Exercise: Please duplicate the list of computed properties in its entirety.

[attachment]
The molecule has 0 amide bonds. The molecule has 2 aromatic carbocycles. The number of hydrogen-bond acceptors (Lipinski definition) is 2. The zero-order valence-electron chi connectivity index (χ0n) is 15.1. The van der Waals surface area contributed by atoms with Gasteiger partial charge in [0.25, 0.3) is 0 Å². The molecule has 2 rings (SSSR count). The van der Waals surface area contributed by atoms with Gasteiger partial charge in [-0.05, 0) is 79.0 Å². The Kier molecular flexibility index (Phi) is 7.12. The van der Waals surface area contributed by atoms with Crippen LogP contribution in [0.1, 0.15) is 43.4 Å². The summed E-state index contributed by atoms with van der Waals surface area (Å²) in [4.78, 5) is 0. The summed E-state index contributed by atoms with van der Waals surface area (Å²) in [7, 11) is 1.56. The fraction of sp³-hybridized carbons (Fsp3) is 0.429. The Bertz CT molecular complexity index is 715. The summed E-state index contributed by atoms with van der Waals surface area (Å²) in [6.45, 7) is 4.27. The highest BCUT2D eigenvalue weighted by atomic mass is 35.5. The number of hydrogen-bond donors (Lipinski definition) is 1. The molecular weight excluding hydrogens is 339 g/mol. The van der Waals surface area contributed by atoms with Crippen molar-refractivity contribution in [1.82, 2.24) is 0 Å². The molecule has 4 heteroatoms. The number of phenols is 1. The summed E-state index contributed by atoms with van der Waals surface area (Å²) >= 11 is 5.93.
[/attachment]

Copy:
The molecule has 0 amide bonds. The molecule has 2 aromatic carbocycles. The number of hydrogen-bond acceptors (Lipinski definition) is 2. The zero-order valence-electron chi connectivity index (χ0n) is 15.1. The van der Waals surface area contributed by atoms with Gasteiger partial charge in [0.25, 0.3) is 0 Å². The molecule has 2 rings (SSSR count). The van der Waals surface area contributed by atoms with Gasteiger partial charge in [-0.05, 0) is 79.0 Å². The Kier molecular flexibility index (Phi) is 7.12. The van der Waals surface area contributed by atoms with Crippen LogP contribution in [0.1, 0.15) is 43.4 Å². The summed E-state index contributed by atoms with van der Waals surface area (Å²) in [4.78, 5) is 0. The summed E-state index contributed by atoms with van der Waals surface area (Å²) in [7, 11) is 1.56. The fraction of sp³-hybridized carbons (Fsp3) is 0.429. The Bertz CT molecular complexity index is 715. The summed E-state index contributed by atoms with van der Waals surface area (Å²) in [6.45, 7) is 4.27. The highest BCUT2D eigenvalue weighted by atomic mass is 35.5. The number of hydrogen-bond donors (Lipinski definition) is 1. The molecular weight excluding hydrogens is 339 g/mol. The van der Waals surface area contributed by atoms with Crippen molar-refractivity contribution in [1.82, 2.24) is 0 Å². The molecule has 4 heteroatoms. The number of phenols is 1. The summed E-state index contributed by atoms with van der Waals surface area (Å²) >= 11 is 5.93.